Beyond the money: Why Jimbo Fisher ultimately stiff-armed FSU for Texas A&M
It wasn't only the massive $75 million contract that got Fisher to depart for College Station
COLLEGE STATION, Texas -- The biggest hire of the offseason has its roots near the back row of meeting room at LSU.
In the early 2000s, Jimbo Fisher was the offensive coordinator for the legend that was becoming Nick Saban. Scott Woodward was LSU's external relations guy. They were similar ages with similar interests.
The primary one they had in common: developing the secret sauce that catapults a program from wanting to win to absolutely having to win.
"Jimbo used to let me sit in his offensive meetings," Woodward said. "I was interested. I was curious. I'd come at the end of the day. I knew all those [assistant coaches]: Mike Haywood, Derek Dooley and Stan Hixon. I'd go in there and watch him do it. Jimbo was very open and loved having us in there. They were grinding."
Now Texas A&M's athletic director, Woodward reflected on those formative times 15 or so years ago, contemplating how he made Fisher the biggest hire of this offseason.
"If Kevin [Sumlin] would have run the table, it would have been a non-issue."Scott Woodward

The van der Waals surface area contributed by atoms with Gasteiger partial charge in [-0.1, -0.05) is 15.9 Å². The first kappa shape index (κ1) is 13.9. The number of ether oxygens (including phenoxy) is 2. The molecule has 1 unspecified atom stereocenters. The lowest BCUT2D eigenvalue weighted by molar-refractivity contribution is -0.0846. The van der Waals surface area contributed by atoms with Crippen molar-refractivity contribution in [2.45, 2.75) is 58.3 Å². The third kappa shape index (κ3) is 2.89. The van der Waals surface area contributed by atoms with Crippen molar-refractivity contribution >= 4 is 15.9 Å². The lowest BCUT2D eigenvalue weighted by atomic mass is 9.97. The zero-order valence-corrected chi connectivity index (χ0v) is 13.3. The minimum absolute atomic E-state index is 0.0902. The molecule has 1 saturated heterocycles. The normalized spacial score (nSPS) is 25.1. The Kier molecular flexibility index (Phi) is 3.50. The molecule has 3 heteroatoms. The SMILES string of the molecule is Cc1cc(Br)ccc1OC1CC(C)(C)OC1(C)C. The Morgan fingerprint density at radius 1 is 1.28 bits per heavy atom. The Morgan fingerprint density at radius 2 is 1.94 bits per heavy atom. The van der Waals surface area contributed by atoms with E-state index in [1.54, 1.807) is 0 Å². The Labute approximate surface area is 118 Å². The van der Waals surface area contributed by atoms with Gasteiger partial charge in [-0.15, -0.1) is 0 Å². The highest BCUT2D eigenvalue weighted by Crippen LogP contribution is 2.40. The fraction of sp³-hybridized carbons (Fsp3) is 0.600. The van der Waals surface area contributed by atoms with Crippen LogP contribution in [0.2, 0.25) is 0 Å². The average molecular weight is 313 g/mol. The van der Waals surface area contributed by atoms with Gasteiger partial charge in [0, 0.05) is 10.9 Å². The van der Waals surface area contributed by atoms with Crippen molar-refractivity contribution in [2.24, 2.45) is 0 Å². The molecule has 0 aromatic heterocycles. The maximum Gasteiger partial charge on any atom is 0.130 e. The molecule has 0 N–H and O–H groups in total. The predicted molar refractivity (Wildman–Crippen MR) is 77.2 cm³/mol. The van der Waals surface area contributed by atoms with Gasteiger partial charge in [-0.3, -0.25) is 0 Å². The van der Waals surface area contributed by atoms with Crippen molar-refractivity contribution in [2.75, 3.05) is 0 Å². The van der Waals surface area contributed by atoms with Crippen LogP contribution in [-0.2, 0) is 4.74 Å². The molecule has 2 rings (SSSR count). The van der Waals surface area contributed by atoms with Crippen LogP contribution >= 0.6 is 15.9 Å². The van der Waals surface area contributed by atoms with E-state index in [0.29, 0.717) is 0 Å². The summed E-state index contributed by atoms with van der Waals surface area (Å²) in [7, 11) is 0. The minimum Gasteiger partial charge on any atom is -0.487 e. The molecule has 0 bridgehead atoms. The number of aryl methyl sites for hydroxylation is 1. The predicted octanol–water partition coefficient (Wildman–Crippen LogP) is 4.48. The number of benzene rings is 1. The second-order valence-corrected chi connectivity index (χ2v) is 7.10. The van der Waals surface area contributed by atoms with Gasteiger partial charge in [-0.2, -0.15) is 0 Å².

Fisher left a successful, lucrative job at Florida State in early December. The game's collective head is still spinning because, well, FSU is a place you retire. Texas A&M has more or less wallowed in mediocrity for the last 20 years.
Fisher had not only tired of FSU, he was willing to listen to an offer from a place that immediately begged the obvious question: Why is Texas A&M a better job than FSU?
"My thought was [that] we wouldn't be able to get him," said David Coolidge, a prominent Houston-based Aggies booster. "He's been successful. He's well established. Why would he leave Florida State?"
Woodward recently provided part of the answer: "I'm not going to put words in Jimbo's mouth, but there are resource issues in the ACC versus the SEC."
The lucrative contract helped fill in the other blanks. Fisher is getting a record $75 million over 10 years, all of it guaranteed. At the top of his game at age 52, he now has to earn it.
To say the Aggies will demand a return on their investment is an understatement.
In what might stand as the leading indicator of where Texas A&M's collective head is at these days, outspoken president John Sharp said in a press release, "Gone are the days when we settle for a good football team. We expect to compete soon for championships. Our Board of Regents and 12th Man fans are to be commended for devoting resources to facilities and now to the coaching staff to do just that.
"Beat the Hell Out of Everybody!"